Interstate Child Custody Issues
What is the law governing jurisdiction over an initial custody determination?
When a child custody case involves individuals in different states, the Uniform Child Custody Jurisdiction and Enforcement Act (UCCJEA) determines jurisdiction.
To determine which state has proper jurisdiction to make an initial determination of child custody, the UCCJEA proceeds in the following order of priority:
- The state which is currently the “home state” of the child, or was the child’s home state within six months immediately before the commencement of child custody proceedings if the child is absent from the state, but a parent or person acting as a parent continues to live in the state;
- If no state has jurisdiction under #1, then jurisdiction is proper where the child and at least one parent have a significant connection with the state (other than mere presence), and substantial evidence concerning the custody determination is available in the state;
- If no state has jurisdiction under #1 or #2, jurisdiction is proper in any state having an appropriate connection with the child.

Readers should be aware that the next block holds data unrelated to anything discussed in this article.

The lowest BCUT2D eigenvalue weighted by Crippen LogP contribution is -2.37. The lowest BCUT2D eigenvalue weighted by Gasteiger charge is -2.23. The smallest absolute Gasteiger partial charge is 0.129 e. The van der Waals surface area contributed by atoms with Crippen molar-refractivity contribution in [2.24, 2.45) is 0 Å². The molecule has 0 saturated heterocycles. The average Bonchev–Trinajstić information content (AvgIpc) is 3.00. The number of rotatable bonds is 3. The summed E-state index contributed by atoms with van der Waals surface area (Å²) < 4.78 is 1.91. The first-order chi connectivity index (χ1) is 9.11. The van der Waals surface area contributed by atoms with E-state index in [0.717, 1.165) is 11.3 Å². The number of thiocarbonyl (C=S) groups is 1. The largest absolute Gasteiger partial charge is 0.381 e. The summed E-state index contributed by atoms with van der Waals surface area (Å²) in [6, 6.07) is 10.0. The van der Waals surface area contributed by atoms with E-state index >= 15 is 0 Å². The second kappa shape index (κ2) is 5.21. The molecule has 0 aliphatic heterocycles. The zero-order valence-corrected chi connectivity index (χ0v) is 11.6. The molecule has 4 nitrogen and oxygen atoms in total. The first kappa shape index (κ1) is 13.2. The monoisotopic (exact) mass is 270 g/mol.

A state having jurisdiction under #1 or #2 may decline to exercise its jurisdiction, and transfer it to another state if it is more convenient for the parties, or if one of the parties has engaged in misconduct necessitating a change.
“Home state” is defined as the “state in which a child lived with a parent or a person acting as a parent for at least six consecutive months immediately before the commencement of a child-custody proceeding. In the case of a child less than six months of age, the term means the state in which the child lived from birth with any of the persons mentioned. A period of temporary absence of any of the mentioned persons is part of the period.”
Can jurisdiction change to another state?
Yes. The law governing ongoing jurisdiction is as follows:
Once a state court has made a custody determination, that state keeps jurisdiction over all matters concerning that child, unless:
- A court of the state with jurisdiction determines that the child or the child and a parent do not have a significant connection with the state, and evidence concerning the child’s custody determination is not available in the state;
- A court of the state with jurisdiction, or any other state, determines that the child and both parents (or acting parents) do not reside in the state any longer.
Can a custody determination be modified?
Once a custody determination has been made, a court of another state does not have authority to modify the determination unless the state with jurisdiction determines that it does not have jurisdiction as noted above, or any state court determines that the child, parents, and any acting parents do not reside in the state that currently has jurisdiction.
From the wide-ranging issues of divorce to the delicate nature of child support and child custody, McFarland Law, P.C. focuses on a variety of issues and cases dealing directly and indirectly with matters of family law.